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The Cabin in the Clearing

by Benjamin S. Parker

Backward gazing through the shadows.
As the evening fades away,
I perceive the little footprints,
Where the morning sunlight lay,
Warm and mellow, on the pathway
Leading to the open door
Of the cabin in the clearing,
Where my soul reclines once more.

Oh! that cabin in the clearing,
Where my Mary came, a bride,
Where our children grew to love us,
Where our little Robbie died:
Still in memory blooms the redbud
By the doorway, and the breeze
Tingles with the spicewood's odor
And the catbird's melodies.

And I mind the floor of puncheons,
Rudely laid on joist and sill,
And the fireplace shaped and beaten
From the red clay on the hill;
With the chimney standing outside,
Like a blind man asking alms,
Wrought of sticks and clay and fashioned
By the builder's ready palms.

Half way up the flue, wide-throated,
Does the hickory crosstree rest,
Whence depend the pot and kettle,
Where the great fire blazes best.
Oh! I smell the savory venison,
Hear the hominy simmer low,
As my Mary stirs the embers
That were ashes long ago.

Once again I hurry homeward,
When the day of toil is o'er,
And my heart leaps up in gladness,
For in this wide open door,
Mary in her homespun habit,
With her hand above her eyes,
Gazes all around the clearing
Till my coming form she spies.

'Tis for her I am a hunter,
And the fleet deer's sudden bound
Tells how swift and sure my aim is,
Ere his life-tide dyes the ground;
'Tis for her I am an angler,
And the spotted beauties woo
From their paradise of waters,
Ere the sun has dried the dew.

And the wild rose and the bluebell
That I pluck with gentle care,
Are for her who rules the cabin-
Mary, of the raven hair;
'Tis for her I smite the forest
Day by day with myriad blows;
'Tis for her the cornstalk tassels,
And the golden pumpkin grows.

Often, winding through the woodlands,
Neighbors come with song and shout,
Eager for a day of pleasure
Where the latch-string hangeth out.
And with ready hands assist us
At our labors, while the zest
Of our conversation heightens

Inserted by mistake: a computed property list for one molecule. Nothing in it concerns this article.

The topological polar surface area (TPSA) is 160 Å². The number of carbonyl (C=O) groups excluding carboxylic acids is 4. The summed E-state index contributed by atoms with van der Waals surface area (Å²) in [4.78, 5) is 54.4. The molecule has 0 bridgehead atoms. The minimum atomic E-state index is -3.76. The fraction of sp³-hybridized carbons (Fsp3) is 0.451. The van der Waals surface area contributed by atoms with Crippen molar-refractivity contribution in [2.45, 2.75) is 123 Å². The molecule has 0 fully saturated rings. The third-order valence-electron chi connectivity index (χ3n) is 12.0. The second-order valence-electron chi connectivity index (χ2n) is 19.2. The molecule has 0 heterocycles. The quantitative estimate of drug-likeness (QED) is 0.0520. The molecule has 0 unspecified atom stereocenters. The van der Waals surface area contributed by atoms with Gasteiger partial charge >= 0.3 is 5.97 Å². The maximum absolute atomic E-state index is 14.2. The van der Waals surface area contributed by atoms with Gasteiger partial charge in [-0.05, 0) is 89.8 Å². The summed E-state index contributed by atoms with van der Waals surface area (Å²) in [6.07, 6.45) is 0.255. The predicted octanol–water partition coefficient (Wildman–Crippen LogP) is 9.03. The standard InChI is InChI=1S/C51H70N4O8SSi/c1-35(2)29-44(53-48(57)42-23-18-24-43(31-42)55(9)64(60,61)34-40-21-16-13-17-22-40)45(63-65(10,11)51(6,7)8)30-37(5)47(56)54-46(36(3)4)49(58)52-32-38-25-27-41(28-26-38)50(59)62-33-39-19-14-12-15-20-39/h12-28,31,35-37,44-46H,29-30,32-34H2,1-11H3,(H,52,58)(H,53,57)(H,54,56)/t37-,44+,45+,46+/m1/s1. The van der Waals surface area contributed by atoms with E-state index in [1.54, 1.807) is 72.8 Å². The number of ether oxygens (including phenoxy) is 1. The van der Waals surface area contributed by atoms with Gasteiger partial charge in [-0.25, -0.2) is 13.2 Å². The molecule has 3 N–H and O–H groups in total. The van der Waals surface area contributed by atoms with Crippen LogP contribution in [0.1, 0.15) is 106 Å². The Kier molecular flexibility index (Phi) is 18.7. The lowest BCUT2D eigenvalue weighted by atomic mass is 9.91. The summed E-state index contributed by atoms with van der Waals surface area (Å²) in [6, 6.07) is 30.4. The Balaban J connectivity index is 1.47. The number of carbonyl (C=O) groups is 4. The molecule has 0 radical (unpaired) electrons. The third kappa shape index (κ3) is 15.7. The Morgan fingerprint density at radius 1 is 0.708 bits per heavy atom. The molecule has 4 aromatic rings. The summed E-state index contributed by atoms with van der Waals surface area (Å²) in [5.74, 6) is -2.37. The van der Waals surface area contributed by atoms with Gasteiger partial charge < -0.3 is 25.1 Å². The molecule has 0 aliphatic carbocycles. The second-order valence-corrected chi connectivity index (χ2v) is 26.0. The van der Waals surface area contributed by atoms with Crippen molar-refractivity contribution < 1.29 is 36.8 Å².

Till the sun goes down the west.

Aye, and once again I see them,
On a sad, sweet summer day
When the robin on the maple
Seems to sing his soul away;
And the clearing swims around me
In a tangled dream of woe,
And my weeping Mary whispers,
"Tell me why he had to go?"

"Why he had to go?" O Heaven!
"Did God want our little boy?"
'Tis the old, unanswered question,
Cankering in the heart of joy,
And subduing many a pleasure,
As I see those friends of old,
Hiding tenderly our darling
In the forest's virgin mold.

Now, that cabin in the clearing
Is but dust, blown here and there,
Where the palpitating engines
Breathe their darkness on the air;
Where my forests towered in beauty,
Now a smoky village stands,
And the rows of factories cluster
Grimly on my fertile lands.

Scarcely room enough is left me
For this double, clustering rose,
Where the baby and its mother
Side by side in earth repose;
Soon the last fond trace will vanish
Which proclaims that they have been;
But no matter—heaven's gateway
Opened wide to let them in.

Yet with Mary oft I linger,
Where the well-sweep slanteth low,
Planning over all our labors,
When to plant and what to sow,
How to ride to Sunday meeting—
Fixing on a proper day
For the rolling and the quilting,
And the young folks' evening play.

"Eighty, and a memory only!"
Is that what you speak of me?
Well, the memory is a blessing,
And its pictures fair to see;
While the fairest and the sweetest
Lingers with me evermore—
'Tis the cabin in the clearing,
And my Mary at the door.

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